Fire Stories

Fire stories from the national parks highlight events, incidents, and the like, associated with fire and fuels management, as well as fire education, technology, partnerships, and more. Stories highlight work related to Department of the Interior initiatives as well as local and regional initiatives.

A collapsed smoke plume looms over a softly lit Grand Canyon.

View of the Range prescribed fire from the Bright Angel Trail on the North Rim. NPS / Michelle Fidler

Successful North Rim Prescribed Fires at Grand Canyon

Grand Canyon National Park, Arizona
Cohesive Strategy—Maintain and Restore Resilient Landscapes*

In early November 2012, North Zone interagency fire managers completed ignitions on the Range and Thompson prescribed fires. Approximately 2,300 acres were treated in the Range burn unit and approximately 2.350 acres were treated in the Thompson unit. Fire managers employed both hand and aerial ignitions in both units.

Map of prescribed fire area. Click for larger version.

Map of the Range and Thompson burn units. Click on image for larger version.

White ash is visible on the ground where dead and down fuels burned, leaving the standing trees healthy.

White ash is visible on the ground where dead and down fuels burned, leaving the standing trees healthy. NPS / Michelle Fidler

Initial post-treatment observations indicate that goals and objectives for both fires were met. In addition to maintaining the natural role of fire in a fire-adapted ecosystem, these fires:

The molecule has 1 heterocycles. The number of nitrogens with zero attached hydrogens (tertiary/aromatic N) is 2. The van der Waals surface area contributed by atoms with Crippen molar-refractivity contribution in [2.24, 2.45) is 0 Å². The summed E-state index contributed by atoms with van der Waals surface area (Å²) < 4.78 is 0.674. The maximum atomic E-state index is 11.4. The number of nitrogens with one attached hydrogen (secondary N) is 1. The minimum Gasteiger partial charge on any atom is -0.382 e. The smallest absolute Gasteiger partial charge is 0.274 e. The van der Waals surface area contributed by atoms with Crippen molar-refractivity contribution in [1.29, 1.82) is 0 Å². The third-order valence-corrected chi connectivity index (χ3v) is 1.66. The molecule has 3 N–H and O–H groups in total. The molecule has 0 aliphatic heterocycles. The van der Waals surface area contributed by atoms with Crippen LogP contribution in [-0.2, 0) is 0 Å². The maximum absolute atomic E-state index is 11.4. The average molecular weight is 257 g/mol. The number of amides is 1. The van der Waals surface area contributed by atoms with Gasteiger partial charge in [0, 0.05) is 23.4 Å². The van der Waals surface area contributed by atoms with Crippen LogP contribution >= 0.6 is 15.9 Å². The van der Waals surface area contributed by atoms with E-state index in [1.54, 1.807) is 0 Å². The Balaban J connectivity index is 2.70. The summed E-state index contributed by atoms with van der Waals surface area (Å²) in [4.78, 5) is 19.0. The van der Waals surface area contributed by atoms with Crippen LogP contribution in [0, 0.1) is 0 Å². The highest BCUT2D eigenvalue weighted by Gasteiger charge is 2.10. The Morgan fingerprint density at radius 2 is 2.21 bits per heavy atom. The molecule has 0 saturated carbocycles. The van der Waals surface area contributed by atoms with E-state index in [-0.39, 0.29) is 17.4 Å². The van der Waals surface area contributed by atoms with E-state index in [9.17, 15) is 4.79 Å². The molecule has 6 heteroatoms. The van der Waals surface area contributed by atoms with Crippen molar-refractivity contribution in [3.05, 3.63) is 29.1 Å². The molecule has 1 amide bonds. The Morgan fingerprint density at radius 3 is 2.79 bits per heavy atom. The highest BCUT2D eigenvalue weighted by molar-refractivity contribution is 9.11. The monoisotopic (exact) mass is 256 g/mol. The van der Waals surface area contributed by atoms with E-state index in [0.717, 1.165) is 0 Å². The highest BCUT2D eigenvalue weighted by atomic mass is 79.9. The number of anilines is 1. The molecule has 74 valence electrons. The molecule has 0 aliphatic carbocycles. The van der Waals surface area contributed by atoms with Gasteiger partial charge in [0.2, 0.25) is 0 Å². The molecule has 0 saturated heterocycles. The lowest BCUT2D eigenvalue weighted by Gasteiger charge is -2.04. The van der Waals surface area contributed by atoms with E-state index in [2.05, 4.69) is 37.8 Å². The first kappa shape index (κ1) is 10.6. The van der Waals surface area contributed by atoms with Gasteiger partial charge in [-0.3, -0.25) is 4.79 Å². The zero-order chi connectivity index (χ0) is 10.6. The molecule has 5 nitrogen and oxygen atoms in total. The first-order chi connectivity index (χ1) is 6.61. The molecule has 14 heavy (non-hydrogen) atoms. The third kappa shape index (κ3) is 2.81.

• reduced the heavy build-up of dead and down vegetation in both burn units, decreasing the risk of extreme fire behavior in the future especially along Highway 67, the North Rim's primary exit route.
  • created defensible space around sensitive cultural resources and along the park-forest boundary. In the event of future wildfires in the area, this will aid in the protection of sensitive cultural resources within the burn units and threatened and endangered species habitat adjacent to the boundary, including Apache trout and Mexican spotted owl habitat.
  • protected and enhanced Mexican spotted owl habitat within the park by reducing the risk of a stand replacement fire destroying habitat and creating new snags and course debris that enhance Mexican spotted owl habitat.

The Range and Thompson prescribed fires were jointly managed by the National Park Service and the U.S. Forest Service. Approximately 80 personnel from both agencies worked on the fires; and as a result of strong and effective collaboration, the two agencies were able to seamlessly treat acres across jurisdictional boundaries.

The National Park Service and U.S. Forest Service would like to thank park visitors and community members for their patience and understanding during management of these two fires. Temporary road and trail closures significantly enhanced both firefighter and visitor safety; and smoke impacts during prescribed fires can be managed and mitigated to a far greater extent than those created by a wildfire. The two agencies would also like to thank the Arizona Department of Environmental Quality for their extended commitment to collaboratively planning these fires.

Contacts: Ed Hiatt, North Zone Fire Management Officer
Email: erhiatt@fs.fed.us
Phone: (928) 643-8101

*This story supports the Department of the Interior initiatives.